If there’s one complaint I’ve heard about the BlackBerry, and really about smartphones in general, it’s that the battery life leaves much to be desired. When I picked up my 8830 back in January, I wondered what these people meant. My battery would last into Day 3 after a charge. Yet, a few months later, I’m cursing the lithium-ion, as I have to charge the thing basically every day.
Over the past few weeks, I’ve been looking for ways to save my battery life, so that I can get through a day without the green, low-battery LCD flashing. Seeing this in my peripheral vision makes me think I have a new messages, and that gets a bit annoying over time. So here are a few ways you can cut down on your BlackBerry battery usage.
When there’s no signal, turn off your radio
Cell phone coverage has improved greatly since the beginning of the decade. Yet there are still areas where you’ll get a “no service available” message. In the city, this means the subways. In rural areas, this can be anywhere.
When your phone searches for a signal, you’re using a significant amount of battery life. When you’re underground, you’re constantly searching for signal. So it’s best to turn off the radio completely at that point. Just go to the Manage Connections icon in your Applications menu, and uncheck the Mobile Network box.
Turn off Bluetooth
It seems that everyone has a Bluetooth headset. I still find it strange to see people talking to what looks like no one, yet they’re just using a hands free device. Unfortunately, the Bluetooth connection is another drain on the battery. So what to do here?
While keeping a Bluetooth connection is necessary at times — while driving, for instance — for the most part you can keep it off when you’re not talking. Just manually disconnect it from the Manage Connections screen. If you get a call and want to take it hands free, just recheck the box. Alternately, you could just turn off the headset itself, which will sever the connection.
Turn off the WiFi
Really, the same as the two above. You don’t want to be constantly searching for WiFi signal when none exists. Uncheck the box, and only check it when you know you’re within the range of WiFi.
Change your backlight options
The default settings for your screen backlight is to have the brightness at 100, and to have it time out after 30 seconds. This can be changed with little ill effect on the user. That is, depending on your eyesight and patience.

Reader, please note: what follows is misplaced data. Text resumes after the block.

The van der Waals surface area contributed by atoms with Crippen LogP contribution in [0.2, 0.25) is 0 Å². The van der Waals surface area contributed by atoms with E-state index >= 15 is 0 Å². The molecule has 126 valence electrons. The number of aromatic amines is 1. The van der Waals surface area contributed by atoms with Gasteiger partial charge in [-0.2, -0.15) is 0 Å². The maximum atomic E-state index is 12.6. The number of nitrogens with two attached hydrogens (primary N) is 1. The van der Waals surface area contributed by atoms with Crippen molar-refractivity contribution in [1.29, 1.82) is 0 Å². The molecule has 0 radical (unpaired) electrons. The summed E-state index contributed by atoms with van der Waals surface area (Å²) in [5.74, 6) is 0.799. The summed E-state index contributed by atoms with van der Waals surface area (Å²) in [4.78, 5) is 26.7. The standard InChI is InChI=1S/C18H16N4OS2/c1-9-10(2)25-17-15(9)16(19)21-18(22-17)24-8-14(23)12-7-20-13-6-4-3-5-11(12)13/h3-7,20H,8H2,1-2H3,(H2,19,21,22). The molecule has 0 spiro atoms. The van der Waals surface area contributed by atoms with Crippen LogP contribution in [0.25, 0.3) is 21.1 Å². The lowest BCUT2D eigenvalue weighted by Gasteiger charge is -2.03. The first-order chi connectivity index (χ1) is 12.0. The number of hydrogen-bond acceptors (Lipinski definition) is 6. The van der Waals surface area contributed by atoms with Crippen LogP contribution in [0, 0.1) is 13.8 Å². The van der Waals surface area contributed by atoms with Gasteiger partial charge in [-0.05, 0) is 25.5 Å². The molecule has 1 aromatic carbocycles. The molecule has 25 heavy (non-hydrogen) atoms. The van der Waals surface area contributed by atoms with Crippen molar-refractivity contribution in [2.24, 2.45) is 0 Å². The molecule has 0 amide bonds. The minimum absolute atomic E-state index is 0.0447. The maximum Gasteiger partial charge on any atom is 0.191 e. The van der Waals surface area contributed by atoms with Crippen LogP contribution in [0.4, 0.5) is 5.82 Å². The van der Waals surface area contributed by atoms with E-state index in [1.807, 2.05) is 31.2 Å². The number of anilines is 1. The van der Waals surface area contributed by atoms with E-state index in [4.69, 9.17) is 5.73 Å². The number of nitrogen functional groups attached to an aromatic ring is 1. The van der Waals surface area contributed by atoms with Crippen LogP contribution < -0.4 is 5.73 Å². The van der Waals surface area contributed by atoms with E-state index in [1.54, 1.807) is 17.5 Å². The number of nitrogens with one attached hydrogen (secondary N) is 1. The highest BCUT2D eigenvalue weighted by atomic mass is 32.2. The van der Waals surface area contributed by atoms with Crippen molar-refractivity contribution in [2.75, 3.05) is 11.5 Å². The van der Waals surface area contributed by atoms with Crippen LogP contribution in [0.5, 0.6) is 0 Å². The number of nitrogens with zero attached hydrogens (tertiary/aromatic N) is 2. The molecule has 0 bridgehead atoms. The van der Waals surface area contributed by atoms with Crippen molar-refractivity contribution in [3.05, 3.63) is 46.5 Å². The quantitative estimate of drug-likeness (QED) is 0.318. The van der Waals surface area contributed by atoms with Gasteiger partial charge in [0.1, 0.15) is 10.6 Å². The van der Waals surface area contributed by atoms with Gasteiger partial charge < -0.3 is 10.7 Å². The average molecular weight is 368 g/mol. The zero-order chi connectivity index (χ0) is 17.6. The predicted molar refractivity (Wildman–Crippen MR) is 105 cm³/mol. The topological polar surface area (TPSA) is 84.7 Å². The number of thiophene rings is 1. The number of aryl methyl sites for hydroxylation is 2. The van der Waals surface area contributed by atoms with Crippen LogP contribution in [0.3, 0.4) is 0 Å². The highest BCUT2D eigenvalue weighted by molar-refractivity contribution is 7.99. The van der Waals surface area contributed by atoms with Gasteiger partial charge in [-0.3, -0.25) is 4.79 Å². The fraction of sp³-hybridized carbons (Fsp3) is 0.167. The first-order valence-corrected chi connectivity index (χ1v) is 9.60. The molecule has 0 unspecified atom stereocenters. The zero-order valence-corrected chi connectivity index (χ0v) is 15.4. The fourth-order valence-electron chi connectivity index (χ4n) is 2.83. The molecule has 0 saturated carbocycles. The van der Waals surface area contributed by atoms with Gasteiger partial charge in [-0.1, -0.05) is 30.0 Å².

I flipped my backlight brightness to 50 without too much visual impairment. I didn’t change the backlight timeout, though. Thirty seconds seems a bit short sometimes, so going down to 20 or 10 seconds seems like it would be a bit annoying. But if you don’t mind, it’s another way you can save some battery. Also, changing the auto dimmer on can save a little bit, too.
Change your ringer/notifications
It’s pretty well known by this point that a vibrating cell phone is a battery draining cell phone. This is no different for your BlackBerry. While many people prefer the vibrating option, it’s certainly a cause of their battery drain. So you have to decide which is more important: battery life or notification convenience?
Part of my own battery drain has been that I have the ‘Berry vibrate three times. It’s so I can distinguish calls from text messages, which get two vibrations. So changing this was easy. I just went to two and one. Still, I’m wasting plenty of battery by having it on at all.
The volume of your ringer also plays into your battery. Back at WES, I had to have a vibrating notification, followed by a loud ringer, just so I could faintly hear it among the murmur of the crowd. That was cause for more battery drain. The problem, of course, is that the BlackBerry has a notoriously low-volume ringer. So sometimes it’s necessary to pump it up a bit. Realize, thought, that it’s causing your bars to drop quicker.
Make sure to close applications
Do you just hit the “END” button to exit out of programs like Google Maps, Zumobi, Viigo, or any Website which automatically reloads? That means the app is still running in the background. And if it’s pulling data from your connection, it means you’re going to be in for some serious battery drain.
Thankfully, this is an easy fix. Just make sure to hit the menu button, and then close the application when you’re done. Not only will your BlackBerry run a bit quicker, since the program won’t be taking up memory, but you’ll also save yourself some battery life.
While this goes along with the backlight issue, keeping our BlackBerry in the holster will keep the backlight off, meaning a better battery life.
Plug it in
No, your battery will not lose life if you leave it plugged in after the meter says full. In fact, it might be the opposite. You always want to top off a lithium-ion batter, so leaving your BlackBerry plugged in overnight can actually help matters.
Also, don’t buy into the myth of wearing the battery all the way down before you charge it. Doing this actually puts more stress on a lithium-ion battery. It’s best to recharge when you still have plenty of battery life left. Hence, plug it in. This will not only keep you fully charged, but it will help your battery from permanently losing power.
Buy an extended battery
I don’t know how well these work, since I’ve never bought one myself. They’re not all too expensive — we have one in the BBGeeks store for $39.95. The most expensive is just $49.95. So you wouldn’t do bad to pick up one of these guys, especially if your battery is bordering on death.